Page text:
Pro attacked my refutation in a couple of ways.
First, he pointed out that I only provided one piece of evidence. He is correct. However, one counter-example to the resolution is all that is necessary to refute the resolution. The resolution is all-encompassing. It says that people should ALWAYS be honest with others REGARDLESS of what the outcome is. If there is just one situation in which a person should not be honest with others, then it is false to say that people should always be honest with others regardless of the situation.
Second, he claimed that my scenario is not historically accurate. I'm not sure whether the scenario is historically accurate in all its details, but that's irrelevant. The resolution makes a moral claim. Moral claims are always hypothetical. "If you are in such and such situation, then you should do this and such." Whether such and such situation has ever occurred is not relevant to whether the moral claim is true. So if there is a hypothetical situation in which you ought to lie, then it is false to say that people should always be honest with others regardless of the outcome.
Moral imperatives would be useless if they could only apply to situations that have actually happened. The reason is because new situations arise in which morality must play a part. For example, it didn't used to be the case that we could destroy whole cities with one bomb. Now we can. That raises the question of whether we should. It doesn't need to be the case that somebody has ever been in a situation in which dropping the bomb was an issue before there are moral imperatives that apply to such situations.
How could one answer questions like, "What should I do in such and such situation?" if the answer to such a question depends on such and such situation actually having happened in the past? What if there's a possibility that the situation could happen in the future? Don't we need to answer the moral question before it happens or even in case it happens?
Morality MUST be able to apply to future hypothetical situations because otherwise there is no answer to questions like, "What should I do in such and such situation?" Morality is always forward looking. It dictates what you ought to do. The incumbency of morality comes before the act. Morality tells you ahead of time what you should do. It doesn't simply condemn you or acquit you after the fact.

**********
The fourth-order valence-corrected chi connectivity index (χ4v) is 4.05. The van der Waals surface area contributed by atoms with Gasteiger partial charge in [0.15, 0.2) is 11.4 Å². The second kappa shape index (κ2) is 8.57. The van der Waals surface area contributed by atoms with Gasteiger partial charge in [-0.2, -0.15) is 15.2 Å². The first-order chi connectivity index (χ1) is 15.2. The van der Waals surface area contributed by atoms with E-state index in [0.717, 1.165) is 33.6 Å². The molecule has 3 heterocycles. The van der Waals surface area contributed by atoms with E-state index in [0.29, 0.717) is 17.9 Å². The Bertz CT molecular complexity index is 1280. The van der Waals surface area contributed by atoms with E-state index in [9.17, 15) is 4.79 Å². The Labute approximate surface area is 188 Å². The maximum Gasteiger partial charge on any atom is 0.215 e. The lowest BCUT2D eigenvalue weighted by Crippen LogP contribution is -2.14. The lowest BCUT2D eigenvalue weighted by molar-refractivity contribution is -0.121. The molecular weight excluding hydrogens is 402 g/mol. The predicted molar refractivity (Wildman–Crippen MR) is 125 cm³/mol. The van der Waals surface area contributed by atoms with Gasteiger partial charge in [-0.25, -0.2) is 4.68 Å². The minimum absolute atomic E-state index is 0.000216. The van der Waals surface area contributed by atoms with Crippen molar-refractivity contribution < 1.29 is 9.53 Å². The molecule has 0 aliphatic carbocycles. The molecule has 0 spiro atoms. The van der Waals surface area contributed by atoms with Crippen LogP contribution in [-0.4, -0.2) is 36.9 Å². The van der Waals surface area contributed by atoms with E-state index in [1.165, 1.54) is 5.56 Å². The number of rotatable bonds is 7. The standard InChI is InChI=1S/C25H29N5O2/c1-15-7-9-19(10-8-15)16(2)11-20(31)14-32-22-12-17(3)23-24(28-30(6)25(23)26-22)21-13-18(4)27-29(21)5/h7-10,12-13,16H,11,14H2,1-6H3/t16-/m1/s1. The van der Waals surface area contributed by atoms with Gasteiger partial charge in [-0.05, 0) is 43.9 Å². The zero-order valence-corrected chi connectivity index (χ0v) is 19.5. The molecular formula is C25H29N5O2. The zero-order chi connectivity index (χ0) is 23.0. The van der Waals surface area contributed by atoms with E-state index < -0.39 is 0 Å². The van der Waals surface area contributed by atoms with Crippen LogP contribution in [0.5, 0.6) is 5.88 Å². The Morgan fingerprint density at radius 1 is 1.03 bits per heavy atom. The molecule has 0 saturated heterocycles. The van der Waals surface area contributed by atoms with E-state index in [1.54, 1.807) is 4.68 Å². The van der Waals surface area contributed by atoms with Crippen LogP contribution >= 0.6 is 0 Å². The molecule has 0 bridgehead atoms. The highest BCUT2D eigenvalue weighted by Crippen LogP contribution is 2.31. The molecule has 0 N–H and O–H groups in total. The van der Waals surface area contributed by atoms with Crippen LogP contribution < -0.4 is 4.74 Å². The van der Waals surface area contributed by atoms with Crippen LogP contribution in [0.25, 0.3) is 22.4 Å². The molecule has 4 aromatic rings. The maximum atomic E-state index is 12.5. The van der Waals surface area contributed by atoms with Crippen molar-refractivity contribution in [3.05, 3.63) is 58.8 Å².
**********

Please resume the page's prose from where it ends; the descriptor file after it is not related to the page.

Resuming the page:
So it's irrelevant whether my nazi scenario actually happened in the past. We can still ask the question, "What should I do if I'm hiding innocent people from murderers, and the murderers ask me if I'm hiding the people?" The answer is that you should lie to the murderers. So it is false to say that people should always be honest with others regardless of what the outcome is.
But my scenario is not entirely non-historical. There were, in fact, people who hid Jews in their homes during the Holocaust. Ann Frank's family comes immediately to mind. The nazis did, in fact, ask their hosts if they were hiding any Jews, and their hosts did, in fact, lie about it as they should have. Of course the Franks were eventually discovered, but the scenario I gave was realistic. There were people hiding Jews, and they did sometimes find themselves in situations where they had to choose between lying or risking discovery.
I should point out that Pro has the burden of proof in this debate. He must prove the resolution is true. So far, he hasn't done that. He has listed a few circumstances under which people ought to tell the truth, but he has not substantiated the claim that people should ALWAYS tell the truth regardless of the outcome. I doesn't follow that just because girls ought to be honest with guys about their lack of interest that therefore all people should be honest in every situation. Pro needs more substantiation to carry his burden of proof.
tennistanner forfeited this round.
1 votes has been placed for this debate.
Vote Placed by Seeginomikata 2 years ago
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Reasons for voting decision: Pro forfeit. I felt that pro could have easily won if he simply attacked con's point of morality. However, this did not happen, thus I must award the debate to con.